Button History

~19th Century

Buttons were also embroidered or made with the new technique of mosaics, enamel or beads. Because these gorgeous buttons were expensive they were not commonly used, but they were popular with the wealthier groups of society. In the 1700s, after the experience of extravagant Baroque court era, buttons, especially men's buttons, entered their golden age as a handcraft and many guilds of button craftsmen were established. In the Rococo age, buttons were seen as an elegant status symbol, and many sophisticated examples were made with intaglio or inlay pearl-shells, or decorated with painted ivory. These buttons included those made with superb micro mosaic techniques or with embroidery skills.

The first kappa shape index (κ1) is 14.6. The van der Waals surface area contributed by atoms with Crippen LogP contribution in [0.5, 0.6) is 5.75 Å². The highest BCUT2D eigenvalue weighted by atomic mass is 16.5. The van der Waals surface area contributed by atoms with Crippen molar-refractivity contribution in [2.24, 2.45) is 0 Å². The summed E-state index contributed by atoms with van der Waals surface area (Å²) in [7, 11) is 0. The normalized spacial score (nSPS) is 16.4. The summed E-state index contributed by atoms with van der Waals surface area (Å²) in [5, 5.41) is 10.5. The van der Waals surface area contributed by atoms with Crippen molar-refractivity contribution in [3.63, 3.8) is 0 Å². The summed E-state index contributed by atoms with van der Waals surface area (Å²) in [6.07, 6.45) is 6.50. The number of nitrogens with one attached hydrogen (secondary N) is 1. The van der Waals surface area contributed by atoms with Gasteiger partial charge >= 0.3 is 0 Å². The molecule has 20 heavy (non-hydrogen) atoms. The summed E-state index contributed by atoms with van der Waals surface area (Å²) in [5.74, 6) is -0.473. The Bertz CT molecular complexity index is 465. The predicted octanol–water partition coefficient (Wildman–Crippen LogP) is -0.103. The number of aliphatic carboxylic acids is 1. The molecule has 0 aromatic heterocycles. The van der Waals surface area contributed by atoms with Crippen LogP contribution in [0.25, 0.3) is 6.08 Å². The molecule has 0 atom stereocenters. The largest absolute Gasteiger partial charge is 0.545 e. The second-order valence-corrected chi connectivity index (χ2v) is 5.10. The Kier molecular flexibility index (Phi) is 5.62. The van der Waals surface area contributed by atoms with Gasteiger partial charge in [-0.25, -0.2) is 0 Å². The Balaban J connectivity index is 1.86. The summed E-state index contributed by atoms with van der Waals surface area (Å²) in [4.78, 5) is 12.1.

In contrast to the style of the Rococo age, practical metal button techniques were developed in England, particularly in Birmingham, mainly for use in the rapidly expanding market of military uniforms. The compressing technique contributed to the making of other types of natural materials buttons at this time. In addition, new materials like Wedgwood or Sevres ceramics, cut steel, and Strass (a form of diamond imitation) were used for button making.

Button Photo

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